Luca Zingaretti as Salvo Montalbano in the RAI series of the books by Andrea Camilleri. Photograph: Fabrizio di Giulio/BBC
Luca Zingaretti as Salvo Montalbano. Photograph: Fabrizio di Giulio/BBC

John Connolly on Charlie Parker

18 books
The spark for Charlie Parker was an image of a man going to visit the grave of his wife and child, flowers in the back of the car. For me the big thing was letting the characters grow older. You can take the Patricia Cornwell route, which is to keep your characters a certain age all the way through but the series can’t really develop if you do that because you’re just going to keep repeating certain tropes, the character is set in aspic. The other option is to do what somebody like James Lee Burke has done with Robicheaux, who ages with the writer effectively. Robicheaux is into his early 70s, so the books become meditations on mortality.

As the characters age, the nuances, the textures of the books change. There’s a misapprehension about mystery fiction, which is that people read for plot. They don’t – the plots really don’t change much. There’s a murder. There’s an investigation. There’s a solution, however partial. Plot is what characters do and language is the expression of that, and so for a mystery series what keeps people coming back is the pleasure of spending time with those characters.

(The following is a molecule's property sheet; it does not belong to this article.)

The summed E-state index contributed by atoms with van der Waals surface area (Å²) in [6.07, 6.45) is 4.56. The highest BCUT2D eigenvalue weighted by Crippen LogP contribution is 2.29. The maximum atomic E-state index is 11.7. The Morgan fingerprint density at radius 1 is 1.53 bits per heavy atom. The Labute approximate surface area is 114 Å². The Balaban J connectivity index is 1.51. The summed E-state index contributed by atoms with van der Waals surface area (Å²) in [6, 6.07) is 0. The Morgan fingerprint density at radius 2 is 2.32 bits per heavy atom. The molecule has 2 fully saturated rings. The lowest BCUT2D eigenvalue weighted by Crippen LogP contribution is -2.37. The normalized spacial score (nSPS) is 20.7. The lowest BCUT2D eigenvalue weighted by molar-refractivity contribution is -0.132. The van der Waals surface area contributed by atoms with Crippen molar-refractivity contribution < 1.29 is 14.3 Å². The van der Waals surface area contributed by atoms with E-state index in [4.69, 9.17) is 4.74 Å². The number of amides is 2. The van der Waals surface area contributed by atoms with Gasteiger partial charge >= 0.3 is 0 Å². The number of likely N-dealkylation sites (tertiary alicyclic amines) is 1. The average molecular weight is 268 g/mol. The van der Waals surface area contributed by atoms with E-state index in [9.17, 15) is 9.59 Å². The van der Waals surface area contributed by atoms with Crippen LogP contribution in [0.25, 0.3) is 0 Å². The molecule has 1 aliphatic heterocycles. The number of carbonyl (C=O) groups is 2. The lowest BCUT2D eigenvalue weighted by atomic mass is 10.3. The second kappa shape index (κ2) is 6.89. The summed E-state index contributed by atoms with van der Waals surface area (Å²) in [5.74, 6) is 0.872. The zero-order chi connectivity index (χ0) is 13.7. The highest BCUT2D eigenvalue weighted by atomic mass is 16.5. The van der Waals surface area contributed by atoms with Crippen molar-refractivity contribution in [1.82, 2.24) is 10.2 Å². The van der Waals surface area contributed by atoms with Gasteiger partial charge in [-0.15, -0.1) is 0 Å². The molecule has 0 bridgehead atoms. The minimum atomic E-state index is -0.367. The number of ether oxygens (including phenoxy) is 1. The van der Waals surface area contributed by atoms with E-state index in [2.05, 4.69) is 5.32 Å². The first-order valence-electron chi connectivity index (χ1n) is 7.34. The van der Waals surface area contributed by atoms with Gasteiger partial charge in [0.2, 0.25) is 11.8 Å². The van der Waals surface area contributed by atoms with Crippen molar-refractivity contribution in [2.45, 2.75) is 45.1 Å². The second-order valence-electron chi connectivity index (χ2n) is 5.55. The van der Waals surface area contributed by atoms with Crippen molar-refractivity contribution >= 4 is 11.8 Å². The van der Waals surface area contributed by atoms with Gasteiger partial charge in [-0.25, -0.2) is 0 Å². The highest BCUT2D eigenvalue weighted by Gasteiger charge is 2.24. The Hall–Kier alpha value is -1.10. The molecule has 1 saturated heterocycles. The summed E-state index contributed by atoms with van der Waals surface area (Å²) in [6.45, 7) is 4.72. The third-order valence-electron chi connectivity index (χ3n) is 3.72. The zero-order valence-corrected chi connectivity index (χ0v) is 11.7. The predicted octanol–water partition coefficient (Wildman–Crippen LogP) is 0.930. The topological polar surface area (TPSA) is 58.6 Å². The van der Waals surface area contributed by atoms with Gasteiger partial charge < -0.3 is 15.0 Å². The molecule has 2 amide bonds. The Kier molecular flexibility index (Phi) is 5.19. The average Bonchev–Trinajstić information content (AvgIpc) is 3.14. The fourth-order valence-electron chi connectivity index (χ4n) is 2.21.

If my doctor said don’t go booking any holidays after November, I know how I would choose to end the series. For the moment, though, I still like looking at the world through his eyes.

Lee Child on Jack Reacher

24 books
If you study English literature you’re taught the character must change and go on a journey. I want very much the opposite. As a reader I love series for the familiarity, so I’ve put effort into stopping Reacher from changing.

The best thing to do is not to get too close to the character. I need to like him less than you’re going to like him. That’s what keeps him alive and honest and authentic. There are many series where the author clearly falls in love with the character and starts to be too protective. I’ve always been very hardhearted. I don’t like Reacher that much; I’m in total control of him. I’m the only person in the world he’s scared of.

Initially I had the idea that in the last book, he would die in a blaze of glory or noble self-sacrifice. I even had a title, Die Lonely. But it dawned on me that would be gratuitously cruel to the reader who had supported him for so long.

Tom Cruise as the title character in the 2016 film Jack Reacher: Never Go Back. Photograph: Chiabella James/Paramount Pictures
Tom Cruise in Jack Reacher: Never Go Back. Photograph: Chiabella James/Paramount Pictures

So I thought maybe we could have a metaphorical version, where he’s heading for the bus depot to leave town but stops and thinks, “maybe I’ll stay here and adopt a dog”. But I moved through that and thought: “Let’s let Andrew keep it going.” He really is me 15 years ago, still full of energy, still full of ideas, and so I think this is the perfect solution. I will always continue to tell these stories in my head.